tBTC is a Bitcoin anchor token recently announced on Ethereum . The purpose of cross-chain anchoring tokens is to copy assets from one chain to another while maintaining the characteristics of the assets as much as possible. In other words, a cross-chain can turn any blockchain into a Bitcoin sidechain.
The concept of sidechain was first proposed in 2010. It promises better scalability, greater stability, better confidentiality and richer status, while also allowing the Bitcoin mainnet to develop slowly and conservatively. In addition, even if there is a problem with the side chain, it will not have any consequences on the main chain.
Bitcoin users can access capital markets (such as: MakerDAO and Compound), gambling markets (such as: Augur), decentralized exchanges (such as: Uniswap) through reliable Bitcoin tokens on Ethereum, and may become popular in the future. Applications such as mixers, private transfers, innovative hosting solutions and DAOs. At the same time, these applications will be able to obtain the superior liquidity and currency attributes of Bitcoin.
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Design space for cross-chain anchoring tokens
This article takes tBTC as an example to discuss the cross-chain design in general. Expected characteristics of such anchored tokens may include:
- Anti-censorship: anyone, regardless of status or jurisdiction, can create, redeem, and use tokens.
- Anti-confiscation: Neither custodians or other third parties can seize stored tokens.
- Price stability relative to Bitcoin: Tokens closely track the price of Bitcoin, thus inheriting its monetary attributes.
- Acceptable operating costs : The system can provide services at attractive prices for both users and custodians.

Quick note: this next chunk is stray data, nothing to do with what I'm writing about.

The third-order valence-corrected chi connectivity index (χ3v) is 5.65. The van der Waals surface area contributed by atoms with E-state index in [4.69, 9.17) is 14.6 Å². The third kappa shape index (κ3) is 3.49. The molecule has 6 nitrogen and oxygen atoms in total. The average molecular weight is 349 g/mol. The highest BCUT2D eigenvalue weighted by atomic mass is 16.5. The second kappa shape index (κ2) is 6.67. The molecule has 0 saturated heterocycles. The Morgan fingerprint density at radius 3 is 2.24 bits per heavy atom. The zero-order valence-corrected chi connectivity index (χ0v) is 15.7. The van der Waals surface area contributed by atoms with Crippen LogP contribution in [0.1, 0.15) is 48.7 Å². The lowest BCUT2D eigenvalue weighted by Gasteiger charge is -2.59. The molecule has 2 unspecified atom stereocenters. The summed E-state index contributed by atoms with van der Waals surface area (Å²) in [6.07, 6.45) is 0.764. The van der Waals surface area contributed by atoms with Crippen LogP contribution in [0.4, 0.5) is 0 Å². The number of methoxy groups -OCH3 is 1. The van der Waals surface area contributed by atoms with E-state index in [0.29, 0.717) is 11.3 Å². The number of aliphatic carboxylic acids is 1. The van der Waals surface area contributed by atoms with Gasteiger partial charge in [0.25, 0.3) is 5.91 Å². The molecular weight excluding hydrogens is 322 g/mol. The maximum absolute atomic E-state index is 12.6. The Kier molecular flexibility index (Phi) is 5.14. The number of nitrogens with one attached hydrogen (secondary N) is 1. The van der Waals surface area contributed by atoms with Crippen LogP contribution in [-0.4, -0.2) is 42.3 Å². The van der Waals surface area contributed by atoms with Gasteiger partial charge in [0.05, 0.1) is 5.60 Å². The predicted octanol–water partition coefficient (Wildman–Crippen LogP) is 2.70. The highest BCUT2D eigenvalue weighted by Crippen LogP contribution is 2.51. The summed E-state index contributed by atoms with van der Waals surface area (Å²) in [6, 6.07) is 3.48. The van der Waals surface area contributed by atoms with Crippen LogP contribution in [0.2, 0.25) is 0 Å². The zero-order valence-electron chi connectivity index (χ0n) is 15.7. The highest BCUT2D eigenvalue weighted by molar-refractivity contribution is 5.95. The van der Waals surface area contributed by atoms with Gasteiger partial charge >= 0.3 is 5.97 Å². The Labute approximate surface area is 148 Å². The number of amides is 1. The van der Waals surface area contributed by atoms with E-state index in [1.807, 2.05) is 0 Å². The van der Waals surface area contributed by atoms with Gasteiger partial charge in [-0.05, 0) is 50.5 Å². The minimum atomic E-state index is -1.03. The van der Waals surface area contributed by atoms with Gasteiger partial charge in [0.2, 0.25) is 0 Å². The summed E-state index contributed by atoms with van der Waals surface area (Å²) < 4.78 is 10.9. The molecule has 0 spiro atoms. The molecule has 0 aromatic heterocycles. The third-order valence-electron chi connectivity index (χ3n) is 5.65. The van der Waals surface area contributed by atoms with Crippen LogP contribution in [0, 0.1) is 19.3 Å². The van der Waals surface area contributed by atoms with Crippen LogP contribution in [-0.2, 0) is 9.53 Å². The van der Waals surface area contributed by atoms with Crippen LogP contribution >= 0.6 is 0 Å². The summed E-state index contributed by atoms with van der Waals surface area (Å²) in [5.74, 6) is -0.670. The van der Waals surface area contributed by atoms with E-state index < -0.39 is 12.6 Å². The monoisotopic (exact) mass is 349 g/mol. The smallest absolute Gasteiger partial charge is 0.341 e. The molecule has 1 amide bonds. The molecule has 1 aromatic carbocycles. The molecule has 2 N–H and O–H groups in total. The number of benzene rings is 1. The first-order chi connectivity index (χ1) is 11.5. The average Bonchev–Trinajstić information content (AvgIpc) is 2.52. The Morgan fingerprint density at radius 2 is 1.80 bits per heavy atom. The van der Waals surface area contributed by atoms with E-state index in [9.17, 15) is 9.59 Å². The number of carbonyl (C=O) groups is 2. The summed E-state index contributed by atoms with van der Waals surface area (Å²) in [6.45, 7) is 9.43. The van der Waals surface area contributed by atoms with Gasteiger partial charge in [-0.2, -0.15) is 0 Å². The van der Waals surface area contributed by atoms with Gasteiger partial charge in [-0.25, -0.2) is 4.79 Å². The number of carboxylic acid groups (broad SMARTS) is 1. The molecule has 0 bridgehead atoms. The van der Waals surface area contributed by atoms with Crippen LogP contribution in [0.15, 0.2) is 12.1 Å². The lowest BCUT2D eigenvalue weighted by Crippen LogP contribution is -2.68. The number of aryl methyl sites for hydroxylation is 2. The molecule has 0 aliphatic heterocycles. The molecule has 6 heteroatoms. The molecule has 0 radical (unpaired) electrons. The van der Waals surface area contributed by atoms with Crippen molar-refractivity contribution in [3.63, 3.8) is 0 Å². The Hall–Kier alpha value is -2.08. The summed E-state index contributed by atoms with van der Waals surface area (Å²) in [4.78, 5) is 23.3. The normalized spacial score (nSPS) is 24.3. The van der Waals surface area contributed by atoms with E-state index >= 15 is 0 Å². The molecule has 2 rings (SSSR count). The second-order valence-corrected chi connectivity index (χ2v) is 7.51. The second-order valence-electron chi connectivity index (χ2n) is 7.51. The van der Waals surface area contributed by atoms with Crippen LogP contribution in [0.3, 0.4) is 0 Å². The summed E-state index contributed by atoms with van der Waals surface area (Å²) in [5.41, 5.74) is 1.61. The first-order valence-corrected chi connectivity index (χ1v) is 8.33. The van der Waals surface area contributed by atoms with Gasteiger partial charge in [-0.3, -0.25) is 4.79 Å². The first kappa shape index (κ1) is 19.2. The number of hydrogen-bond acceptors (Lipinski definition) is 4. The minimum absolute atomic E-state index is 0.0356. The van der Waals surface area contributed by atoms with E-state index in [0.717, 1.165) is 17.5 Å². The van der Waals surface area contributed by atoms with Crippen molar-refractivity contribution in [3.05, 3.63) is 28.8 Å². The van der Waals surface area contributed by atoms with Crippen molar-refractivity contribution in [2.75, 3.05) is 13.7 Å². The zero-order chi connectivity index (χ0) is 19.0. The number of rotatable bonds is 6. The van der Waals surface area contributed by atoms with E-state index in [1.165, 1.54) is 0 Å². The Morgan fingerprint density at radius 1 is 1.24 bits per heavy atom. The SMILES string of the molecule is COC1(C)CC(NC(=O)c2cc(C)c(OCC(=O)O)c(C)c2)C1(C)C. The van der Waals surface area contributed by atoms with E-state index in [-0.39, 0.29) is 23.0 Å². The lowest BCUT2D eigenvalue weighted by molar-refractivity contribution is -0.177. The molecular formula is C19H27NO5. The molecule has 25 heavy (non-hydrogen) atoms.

If someone can replicate all the above attributes on another chain, the trust model will be close to (though not equal to) the characteristics of using Bitcoin on the main chain. In fact, all cross-chain anchoring tokens need to proactively compromise Bitcoin, prioritize certain functions, and sacrifice other functions. Whether these compromises are desirable in some cases, or even more desirable, depends on the purpose for which the user initially needs the token.
Redeemable vs. Non-redeemable
The goal of every Bitcoin anchor token is to introduce tokens (such as WBTC and LBTC) that have real Bitcoin attributes but are on another chain. In order to maintain the monetary properties of Bitcoin, token transactions should be as close as possible to the original currency transactions. This can be achieved in two ways:
The first method is applied to WBTC, Liquid, and tBTC. According to this method, the custodian accepts the customer's Bitcoin savings and "packages" it by issuing a proxy token for each of the managed Bitcoin tokens on the sidechain . Depositors can then use proxy tokens on the sidechain, such as selling at a premium or lending on the DeFi market. Any purchaser of the proxy token can redeem it with the corresponding escrow bitcoin tokens.
As long as the system can ensure that a bitcoin can always create a proxy token, and a proxy token can always be redeemed with another bitcoin, it can rely on sensible market participants to maintain parity between them. If the transaction price of the proxy token is lower than the bitcoin price, market participants will purchase a discounted proxy token and convert it into a bitcoin deposit for immediate profit. This will reduce the supply of tokens until the market reaches a new equilibrium point and prices return to parity. If the transaction price of the agent token is higher than the bitcoin price, it will incentivize arbitrageurs to increase supply by creating more agent tokens, and then sell them to the market, and also make instant profits.